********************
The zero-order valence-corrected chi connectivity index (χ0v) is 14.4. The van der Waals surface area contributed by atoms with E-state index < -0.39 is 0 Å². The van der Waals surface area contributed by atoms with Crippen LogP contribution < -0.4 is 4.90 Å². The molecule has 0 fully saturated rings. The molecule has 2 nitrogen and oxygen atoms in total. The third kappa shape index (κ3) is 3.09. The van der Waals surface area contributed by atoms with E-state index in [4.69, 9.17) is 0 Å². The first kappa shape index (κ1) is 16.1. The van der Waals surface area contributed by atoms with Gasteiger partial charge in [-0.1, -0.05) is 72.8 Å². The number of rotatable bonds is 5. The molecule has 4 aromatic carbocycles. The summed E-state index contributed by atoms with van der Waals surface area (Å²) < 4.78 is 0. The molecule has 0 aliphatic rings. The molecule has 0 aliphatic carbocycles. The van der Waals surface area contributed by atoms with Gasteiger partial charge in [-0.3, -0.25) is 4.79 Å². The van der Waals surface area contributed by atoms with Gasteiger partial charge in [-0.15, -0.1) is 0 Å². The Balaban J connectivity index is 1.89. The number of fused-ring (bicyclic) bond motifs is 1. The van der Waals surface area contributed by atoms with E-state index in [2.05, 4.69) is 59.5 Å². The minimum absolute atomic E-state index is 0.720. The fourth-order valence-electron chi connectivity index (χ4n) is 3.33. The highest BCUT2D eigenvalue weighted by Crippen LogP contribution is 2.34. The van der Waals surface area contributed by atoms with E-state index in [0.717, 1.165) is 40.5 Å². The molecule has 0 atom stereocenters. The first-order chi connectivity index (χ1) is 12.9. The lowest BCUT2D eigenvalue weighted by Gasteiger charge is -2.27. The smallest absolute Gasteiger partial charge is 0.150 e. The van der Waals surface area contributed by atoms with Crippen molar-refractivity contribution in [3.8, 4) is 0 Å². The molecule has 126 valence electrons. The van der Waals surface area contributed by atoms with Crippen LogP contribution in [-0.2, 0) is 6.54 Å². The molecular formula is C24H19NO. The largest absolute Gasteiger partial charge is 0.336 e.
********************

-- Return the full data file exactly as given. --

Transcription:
The zero-order valence-corrected chi connectivity index (χ0v) is 14.4. The van der Waals surface area contributed by atoms with E-state index < -0.39 is 0 Å². The van der Waals surface area contributed by atoms with Crippen LogP contribution < -0.4 is 4.90 Å². The molecule has 0 fully saturated rings. The molecule has 2 nitrogen and oxygen atoms in total. The third kappa shape index (κ3) is 3.09. The van der Waals surface area contributed by atoms with E-state index in [4.69, 9.17) is 0 Å². The first kappa shape index (κ1) is 16.1. The van der Waals surface area contributed by atoms with Gasteiger partial charge in [-0.1, -0.05) is 72.8 Å². The number of rotatable bonds is 5. The molecule has 4 aromatic carbocycles. The summed E-state index contributed by atoms with van der Waals surface area (Å²) < 4.78 is 0. The molecule has 0 aliphatic rings. The molecule has 0 aliphatic carbocycles. The van der Waals surface area contributed by atoms with Gasteiger partial charge in [-0.3, -0.25) is 4.79 Å². The van der Waals surface area contributed by atoms with Gasteiger partial charge in [-0.15, -0.1) is 0 Å². The Balaban J connectivity index is 1.89. The number of fused-ring (bicyclic) bond motifs is 1. The van der Waals surface area contributed by atoms with E-state index in [2.05, 4.69) is 59.5 Å². The minimum absolute atomic E-state index is 0.720. The fourth-order valence-electron chi connectivity index (χ4n) is 3.33. The highest BCUT2D eigenvalue weighted by Crippen LogP contribution is 2.34. The van der Waals surface area contributed by atoms with E-state index in [0.717, 1.165) is 40.5 Å². The molecule has 0 atom stereocenters. The first-order chi connectivity index (χ1) is 12.9. The lowest BCUT2D eigenvalue weighted by Gasteiger charge is -2.27. The smallest absolute Gasteiger partial charge is 0.150 e. The van der Waals surface area contributed by atoms with Crippen molar-refractivity contribution in [3.8, 4) is 0 Å². The molecule has 126 valence electrons. The van der Waals surface area contributed by atoms with Crippen LogP contribution in [-0.2, 0) is 6.54 Å². The molecular formula is C24H19NO. The largest absolute Gasteiger partial charge is 0.336 e.